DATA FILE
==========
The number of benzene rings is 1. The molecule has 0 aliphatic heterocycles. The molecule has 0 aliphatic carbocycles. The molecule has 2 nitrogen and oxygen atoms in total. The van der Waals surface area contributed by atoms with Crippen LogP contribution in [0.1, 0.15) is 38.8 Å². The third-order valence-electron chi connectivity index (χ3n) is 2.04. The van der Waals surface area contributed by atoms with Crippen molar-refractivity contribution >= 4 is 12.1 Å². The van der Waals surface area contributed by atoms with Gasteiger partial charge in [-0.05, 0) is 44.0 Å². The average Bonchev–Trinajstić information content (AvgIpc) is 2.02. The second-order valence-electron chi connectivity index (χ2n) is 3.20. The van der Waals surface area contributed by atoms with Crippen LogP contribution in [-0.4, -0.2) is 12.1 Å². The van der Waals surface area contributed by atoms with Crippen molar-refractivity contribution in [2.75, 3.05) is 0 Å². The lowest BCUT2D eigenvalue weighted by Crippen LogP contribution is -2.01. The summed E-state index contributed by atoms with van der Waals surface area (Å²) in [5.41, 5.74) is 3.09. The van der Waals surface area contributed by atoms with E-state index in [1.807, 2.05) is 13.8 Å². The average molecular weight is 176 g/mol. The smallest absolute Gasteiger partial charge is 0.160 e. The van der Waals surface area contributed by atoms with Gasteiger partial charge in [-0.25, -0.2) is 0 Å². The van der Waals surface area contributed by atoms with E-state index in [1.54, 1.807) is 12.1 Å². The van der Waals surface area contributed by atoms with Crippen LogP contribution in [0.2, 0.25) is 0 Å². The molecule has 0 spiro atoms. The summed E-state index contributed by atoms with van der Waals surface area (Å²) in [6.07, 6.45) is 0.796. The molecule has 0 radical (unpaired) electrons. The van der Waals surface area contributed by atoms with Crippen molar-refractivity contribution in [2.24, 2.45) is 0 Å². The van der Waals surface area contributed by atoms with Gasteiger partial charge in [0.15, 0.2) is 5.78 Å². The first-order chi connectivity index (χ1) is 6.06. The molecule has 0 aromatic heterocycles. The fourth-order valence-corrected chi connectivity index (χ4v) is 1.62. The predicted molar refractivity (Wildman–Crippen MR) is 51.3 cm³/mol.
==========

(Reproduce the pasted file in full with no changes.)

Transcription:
The number of benzene rings is 1. The molecule has 0 aliphatic heterocycles. The molecule has 0 aliphatic carbocycles. The molecule has 2 nitrogen and oxygen atoms in total. The van der Waals surface area contributed by atoms with Crippen LogP contribution in [0.1, 0.15) is 38.8 Å². The third-order valence-electron chi connectivity index (χ3n) is 2.04. The van der Waals surface area contributed by atoms with Crippen molar-refractivity contribution >= 4 is 12.1 Å². The van der Waals surface area contributed by atoms with Gasteiger partial charge in [-0.05, 0) is 44.0 Å². The average Bonchev–Trinajstić information content (AvgIpc) is 2.02. The second-order valence-electron chi connectivity index (χ2n) is 3.20. The van der Waals surface area contributed by atoms with Crippen LogP contribution in [-0.4, -0.2) is 12.1 Å². The van der Waals surface area contributed by atoms with Crippen molar-refractivity contribution in [2.75, 3.05) is 0 Å². The lowest BCUT2D eigenvalue weighted by Crippen LogP contribution is -2.01. The summed E-state index contributed by atoms with van der Waals surface area (Å²) in [5.41, 5.74) is 3.09. The van der Waals surface area contributed by atoms with E-state index in [1.807, 2.05) is 13.8 Å². The average molecular weight is 176 g/mol. The smallest absolute Gasteiger partial charge is 0.160 e. The van der Waals surface area contributed by atoms with Gasteiger partial charge in [-0.25, -0.2) is 0 Å². The van der Waals surface area contributed by atoms with E-state index in [1.54, 1.807) is 12.1 Å². The van der Waals surface area contributed by atoms with Crippen LogP contribution in [0.2, 0.25) is 0 Å². The molecule has 0 spiro atoms. The summed E-state index contributed by atoms with van der Waals surface area (Å²) in [6.07, 6.45) is 0.796. The molecule has 0 radical (unpaired) electrons. The van der Waals surface area contributed by atoms with Crippen molar-refractivity contribution in [2.24, 2.45) is 0 Å². The van der Waals surface area contributed by atoms with Gasteiger partial charge in [0.15, 0.2) is 5.78 Å². The first-order chi connectivity index (χ1) is 6.06. The molecule has 0 aromatic heterocycles. The fourth-order valence-corrected chi connectivity index (χ4v) is 1.62. The predicted molar refractivity (Wildman–Crippen MR) is 51.3 cm³/mol.